Chances are if you live on the coasts -- presumably meaning in New York or Los Angeles -- you didn't see "G.I. Joe" and didn't contribute to the almost $55 million domestic box office because the movie wasn't marketed to you. Really. Didn't you know that?
In case you've missed the latest movie-critic-vs.-movie-studio dustup, Paramount decided seemingly at the last minute to keep critics away from screening "G.I. Joe" in advance. Most know this is code for "Our movie is going to get roasted, so we're going to keep the bad reviews away from moviegoers." But in a brilliant move, Paramount acted as if this was part of the marketing play all along -- that while scorning critics, the studio was going to go straight to those "who are normally not the first priority. But we're making them a priority," Paramount Vice Chairman Rob Moore said in the fantastic Los Angeles Times story by Claudia Eller and Ben Fritz last week that set off the handwringing. (You know there's handwringing when NPR gets in on the conversation.)
In this case, those who are normally not a priority appear to have been, well, everyone else, including military personnel, the original Joes. As the Times put it, "The subtext is none too subtle: Critics are likely to roast the film, and fanboys of the original toy line and comic book may be indifferent, but if you're a flag-waving, Nascar-loving American, it's practically your patriotic duty to see this movie."
But because this is a big, blockbuster production with a $175 million production budget -- not to mention an equally blockbuster marketing outlay -- the studio needs the overseas market to help recoup its expenses, so Paramount's ads outside the U.S. downplayed the flag waving and played up the movie's more international themes -- that Joe is not a Yank but a team of internationals. It apparently worked: In addition to the movie's U.S. haul, which the Times' Fritz called, "G.I. Joe" hauled in another $44 million overseas.
Everyone's still blogging and talking about the strategy, and the critics are finally having their say in no uncertain terms, maybe because they feel they were marginalized in such a showy way. And the attention is not likely to go away, especially as all those handwringing critics will be checking to see if business drops off precipitously this weekend.
But was this the real strategy? (For a thorough look at the movie's overall marketing play, I suggest Chris Thilke's Movie Marketing Madness.) It was successful -- though at a reported $150 million in marketing, what's the return on investment have to look like? It's not as if "G.I. Joe" was invisible from the streets of Manhattan or Los Angeles. Paramount bought a $3 million Super Bowl spot to break the campaign (what, blue staters don't watch football?), and all manner of media has been in play since the start of the blockbuster season, in addition to all this targeted "heartland" outlay.
You have to give Paramount its due: The pressure was on for the studio to attract a new generation of "Star Trek" fans and at least equal the financial success of 2007's "Transformers" with this summer's sequel, "Transformers: Revenge of the Fallen." The marketing department did a fantastic job with "Trek," and regardless of what Michael Bay said, it did the best it could with "Transformers 2." So hats off for some savvy marketing and for essentially owning the summer.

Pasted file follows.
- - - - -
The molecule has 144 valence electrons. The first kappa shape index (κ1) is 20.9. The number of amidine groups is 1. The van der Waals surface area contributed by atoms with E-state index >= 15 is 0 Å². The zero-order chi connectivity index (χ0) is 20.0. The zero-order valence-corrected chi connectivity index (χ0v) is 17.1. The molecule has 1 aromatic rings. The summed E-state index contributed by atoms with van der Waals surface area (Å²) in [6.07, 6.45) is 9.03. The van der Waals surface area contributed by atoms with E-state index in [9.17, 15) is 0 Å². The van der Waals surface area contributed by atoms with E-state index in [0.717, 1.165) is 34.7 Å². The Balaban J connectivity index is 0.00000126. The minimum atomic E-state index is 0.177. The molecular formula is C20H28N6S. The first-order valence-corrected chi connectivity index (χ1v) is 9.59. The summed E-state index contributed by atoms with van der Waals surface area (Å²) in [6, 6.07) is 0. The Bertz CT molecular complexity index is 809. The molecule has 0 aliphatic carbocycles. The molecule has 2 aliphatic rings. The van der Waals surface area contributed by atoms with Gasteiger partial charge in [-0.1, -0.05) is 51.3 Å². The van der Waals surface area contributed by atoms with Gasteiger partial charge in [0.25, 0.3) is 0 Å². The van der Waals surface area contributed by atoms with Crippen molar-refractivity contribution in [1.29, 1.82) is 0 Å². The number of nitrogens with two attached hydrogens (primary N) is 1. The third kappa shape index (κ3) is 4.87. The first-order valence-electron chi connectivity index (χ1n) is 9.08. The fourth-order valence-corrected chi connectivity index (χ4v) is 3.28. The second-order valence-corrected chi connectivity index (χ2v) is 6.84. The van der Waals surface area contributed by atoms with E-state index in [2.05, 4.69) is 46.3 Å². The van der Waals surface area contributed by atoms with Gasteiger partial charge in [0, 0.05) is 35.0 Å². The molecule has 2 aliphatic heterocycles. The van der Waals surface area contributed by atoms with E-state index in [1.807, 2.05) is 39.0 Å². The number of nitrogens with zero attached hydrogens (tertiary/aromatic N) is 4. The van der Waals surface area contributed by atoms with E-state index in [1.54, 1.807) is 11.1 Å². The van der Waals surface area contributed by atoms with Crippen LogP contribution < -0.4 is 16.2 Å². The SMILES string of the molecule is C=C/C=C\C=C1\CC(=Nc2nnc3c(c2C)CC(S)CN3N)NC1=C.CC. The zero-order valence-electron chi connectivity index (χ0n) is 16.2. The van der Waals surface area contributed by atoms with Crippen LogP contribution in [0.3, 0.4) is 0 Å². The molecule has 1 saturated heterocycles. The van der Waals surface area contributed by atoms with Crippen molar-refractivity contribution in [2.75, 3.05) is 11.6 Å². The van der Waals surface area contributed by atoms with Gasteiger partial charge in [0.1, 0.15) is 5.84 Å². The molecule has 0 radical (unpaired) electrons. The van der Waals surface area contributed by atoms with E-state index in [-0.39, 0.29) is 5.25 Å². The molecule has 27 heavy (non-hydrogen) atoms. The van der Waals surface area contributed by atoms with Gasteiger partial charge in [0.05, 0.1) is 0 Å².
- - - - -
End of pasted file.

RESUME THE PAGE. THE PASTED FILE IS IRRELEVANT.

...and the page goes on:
Yet all the chatter surrounding "G.I. Joe" this week has been fascinating to eavesdrop on from a marketing angle for all the questions it raises: Did Paramount pick August because it knew the movie was weak, or was it looking to own each month ("Star Trek was released in May, "Transformers" in July)? Did it fear backlash from a dual marketing strategy, especially in a digital age in which what happens in Europe doesn't stay in Europe? And what does it do to keep flogging the film, especially now that apparently word-of-mouth has begotten parody?
Looking beyond the second and third weeks, the interesting thing will be to see how Paramount deals with a sequel (assuming there is one). Will an end run around the press work again? Or will audiences be more inclined to believe the critics next time around -- especially audiences that felt uninvited to the party in the first place?
Then there's the bipolar marketing. Yes, U.S. brands sold overseas don't often fly the flag either, so Paramount's decision isn't a foreign concept in marketing circles. Jingoism at home and internationalism abroad can work for automakers. But a car is a car. Paramount may have promised American audiences a "real American hero" (or something along those lines), but did Joe Nascar feel the movie lived up to expectations? And the same with Francois Cheeseeater: Despite the promised international team, did he perhaps feel this paramilitary unit on display was a little too American in attitude and tactics?
Paramount seems to have pulled off the balancing act this time. Will it be able to do it again without getting called out by either side? The second time around, the studio might have to sit down and ask itself the most basic marketing question of all: What does the "G.I. Joe" brand stand for? I'm not sure that will be easy to answer.